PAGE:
Chief executive warns changes ’can make it more difficult for water to be absorbed’

UK homeowners are making the switch to artificial lawns despite being unaware of the floods risks, according to new research by Aviva.

According to figures by the insurer, a fifth (21%) of residents have already replaced or plan to switch their natural lawn with artificial grass, while a further 19% would consider making the swap.

However, just under half of UK residents (44%) believe artificial grass has no impact on flood risk and 9% think it can actually help to reduce the risk. 

Aviva warned that artificial grass can make it more difficult for water to be absorbed, which could result in more flooding.

Jason Storah, chief executive of UKGI at Aviva, said: “At this time of year, many of us are thinking about making changes to our homes and outside spaces. Whilst it can be tempting to replace a garden with low maintenance driveways or artificial grass, these changes can make it more difficult for water to be absorbed.

”At times of heavy rain in urban areas, drains can rapidly become overwhelmed if the water cannot be absorbed, causing flooding outside and in the home.”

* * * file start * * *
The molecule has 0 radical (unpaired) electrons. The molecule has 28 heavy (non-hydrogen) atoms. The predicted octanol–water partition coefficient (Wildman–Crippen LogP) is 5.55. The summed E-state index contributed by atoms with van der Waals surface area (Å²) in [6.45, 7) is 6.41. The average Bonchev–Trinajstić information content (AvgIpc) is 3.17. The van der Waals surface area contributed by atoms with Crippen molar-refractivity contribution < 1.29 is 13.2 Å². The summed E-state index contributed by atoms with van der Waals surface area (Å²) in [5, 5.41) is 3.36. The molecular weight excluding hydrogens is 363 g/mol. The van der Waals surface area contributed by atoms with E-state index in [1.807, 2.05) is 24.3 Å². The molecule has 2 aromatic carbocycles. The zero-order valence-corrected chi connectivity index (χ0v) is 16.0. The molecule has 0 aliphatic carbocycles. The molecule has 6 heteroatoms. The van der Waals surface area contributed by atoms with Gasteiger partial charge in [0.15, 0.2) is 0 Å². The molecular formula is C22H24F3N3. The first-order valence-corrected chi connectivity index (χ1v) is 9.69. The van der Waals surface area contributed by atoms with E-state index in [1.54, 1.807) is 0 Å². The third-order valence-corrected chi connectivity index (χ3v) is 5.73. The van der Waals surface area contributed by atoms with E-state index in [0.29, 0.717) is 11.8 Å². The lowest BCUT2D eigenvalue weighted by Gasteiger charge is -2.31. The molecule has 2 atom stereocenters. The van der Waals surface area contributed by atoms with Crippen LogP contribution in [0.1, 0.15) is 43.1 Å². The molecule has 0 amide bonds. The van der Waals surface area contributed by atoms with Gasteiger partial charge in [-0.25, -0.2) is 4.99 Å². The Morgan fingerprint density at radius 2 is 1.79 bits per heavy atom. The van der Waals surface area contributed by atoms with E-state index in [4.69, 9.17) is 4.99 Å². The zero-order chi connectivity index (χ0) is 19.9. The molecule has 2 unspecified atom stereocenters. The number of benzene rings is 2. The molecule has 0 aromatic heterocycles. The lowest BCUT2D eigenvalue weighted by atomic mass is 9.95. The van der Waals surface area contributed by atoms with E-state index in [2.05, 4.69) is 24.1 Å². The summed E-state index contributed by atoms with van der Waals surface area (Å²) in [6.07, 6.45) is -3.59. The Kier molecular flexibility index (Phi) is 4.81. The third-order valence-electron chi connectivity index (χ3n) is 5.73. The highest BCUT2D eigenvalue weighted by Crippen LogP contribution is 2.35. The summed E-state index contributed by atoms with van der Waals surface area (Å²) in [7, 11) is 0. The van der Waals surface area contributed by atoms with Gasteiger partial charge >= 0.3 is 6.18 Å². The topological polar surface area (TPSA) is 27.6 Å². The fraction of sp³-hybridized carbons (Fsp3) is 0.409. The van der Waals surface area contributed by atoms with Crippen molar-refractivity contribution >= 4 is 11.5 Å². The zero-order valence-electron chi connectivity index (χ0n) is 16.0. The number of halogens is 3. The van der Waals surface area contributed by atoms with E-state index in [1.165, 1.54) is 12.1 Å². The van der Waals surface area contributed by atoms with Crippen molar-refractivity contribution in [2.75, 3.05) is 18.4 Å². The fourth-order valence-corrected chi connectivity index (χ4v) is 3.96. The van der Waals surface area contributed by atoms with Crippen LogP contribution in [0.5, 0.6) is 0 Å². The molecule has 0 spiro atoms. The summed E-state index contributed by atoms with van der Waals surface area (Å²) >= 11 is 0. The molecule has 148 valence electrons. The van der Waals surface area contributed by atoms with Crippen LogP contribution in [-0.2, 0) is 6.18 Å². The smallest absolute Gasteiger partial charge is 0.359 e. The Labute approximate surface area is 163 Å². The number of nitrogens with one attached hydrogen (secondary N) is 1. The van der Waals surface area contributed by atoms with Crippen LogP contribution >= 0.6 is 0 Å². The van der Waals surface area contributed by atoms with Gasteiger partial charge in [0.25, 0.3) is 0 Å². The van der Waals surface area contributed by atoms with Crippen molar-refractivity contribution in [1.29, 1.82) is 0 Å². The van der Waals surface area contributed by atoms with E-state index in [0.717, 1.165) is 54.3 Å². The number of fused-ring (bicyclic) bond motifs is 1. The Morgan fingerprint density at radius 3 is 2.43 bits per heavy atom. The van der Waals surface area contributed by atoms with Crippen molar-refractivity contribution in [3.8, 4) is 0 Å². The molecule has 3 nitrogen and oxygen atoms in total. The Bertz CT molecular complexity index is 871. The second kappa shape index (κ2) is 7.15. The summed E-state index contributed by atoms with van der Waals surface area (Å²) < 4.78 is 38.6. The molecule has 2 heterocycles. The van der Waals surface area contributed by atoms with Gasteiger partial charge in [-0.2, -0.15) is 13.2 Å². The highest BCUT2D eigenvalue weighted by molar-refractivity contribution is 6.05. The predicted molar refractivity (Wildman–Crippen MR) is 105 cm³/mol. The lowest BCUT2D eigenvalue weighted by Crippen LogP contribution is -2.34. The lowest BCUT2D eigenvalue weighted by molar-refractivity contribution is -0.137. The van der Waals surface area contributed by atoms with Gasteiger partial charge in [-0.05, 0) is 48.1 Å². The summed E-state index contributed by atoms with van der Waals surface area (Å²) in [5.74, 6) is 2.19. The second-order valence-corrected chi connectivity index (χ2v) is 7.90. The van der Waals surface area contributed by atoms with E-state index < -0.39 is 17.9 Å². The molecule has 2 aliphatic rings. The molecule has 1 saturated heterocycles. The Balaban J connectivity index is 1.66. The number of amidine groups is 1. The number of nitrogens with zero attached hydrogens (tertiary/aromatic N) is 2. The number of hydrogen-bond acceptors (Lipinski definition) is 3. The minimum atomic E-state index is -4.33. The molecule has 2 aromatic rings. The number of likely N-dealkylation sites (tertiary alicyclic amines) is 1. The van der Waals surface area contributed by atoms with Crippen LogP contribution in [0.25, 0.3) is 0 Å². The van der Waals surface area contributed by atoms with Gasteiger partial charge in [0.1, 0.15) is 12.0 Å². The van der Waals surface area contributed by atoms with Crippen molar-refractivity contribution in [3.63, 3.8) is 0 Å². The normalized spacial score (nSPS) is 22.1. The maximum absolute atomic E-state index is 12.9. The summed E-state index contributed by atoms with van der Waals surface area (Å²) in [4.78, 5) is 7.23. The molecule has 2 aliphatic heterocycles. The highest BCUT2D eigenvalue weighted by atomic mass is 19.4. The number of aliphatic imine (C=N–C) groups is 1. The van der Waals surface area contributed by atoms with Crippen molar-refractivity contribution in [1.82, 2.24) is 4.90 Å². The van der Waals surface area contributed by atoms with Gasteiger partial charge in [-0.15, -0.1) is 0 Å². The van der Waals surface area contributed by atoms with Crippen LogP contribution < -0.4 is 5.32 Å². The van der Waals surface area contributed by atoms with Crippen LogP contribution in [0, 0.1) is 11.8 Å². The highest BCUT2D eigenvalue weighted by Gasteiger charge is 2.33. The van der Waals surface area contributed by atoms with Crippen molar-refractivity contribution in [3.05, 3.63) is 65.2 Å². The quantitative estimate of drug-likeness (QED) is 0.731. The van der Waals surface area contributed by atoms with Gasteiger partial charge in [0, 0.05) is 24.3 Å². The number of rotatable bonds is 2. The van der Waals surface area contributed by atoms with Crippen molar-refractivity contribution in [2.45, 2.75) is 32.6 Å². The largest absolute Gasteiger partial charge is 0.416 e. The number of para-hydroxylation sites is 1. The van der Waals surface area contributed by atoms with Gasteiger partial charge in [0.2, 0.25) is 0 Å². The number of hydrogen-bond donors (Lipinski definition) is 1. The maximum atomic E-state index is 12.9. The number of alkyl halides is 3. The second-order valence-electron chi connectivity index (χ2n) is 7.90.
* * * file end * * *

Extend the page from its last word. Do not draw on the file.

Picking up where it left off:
Positive changes

Aviva gathered the data through two surveys in August 2023.

It also found that residents were making changes that had a positive impact on climate resilience.

For example, one in nine (11%) have changed their garden into a wildflower meadow and 13% plan to do so in the future.

And almost a fifth (19%) have already or plan to switch their driveway to a garden with plants and flowers.

Storah added: “Even the smallest of planted or permeable spaces can help make a difference. Climate-ready gardens can play an important role in helping to mitigate the impact of heavy rain and reduce the chance of a flood from happening at home.

“Plants, lawns and flowers can not only help to absorb excess water, they can also bring other climate benefits, including improving biodiversity.

”Equally, plants in the right location can help to absorb heat during heatwaves or droughts. But it’s important to get ready for the future by locating the right plants in the right places. Some shrubs and trees can have extensive root systems, which may cause some soil types to shrink in periods of hot weather.”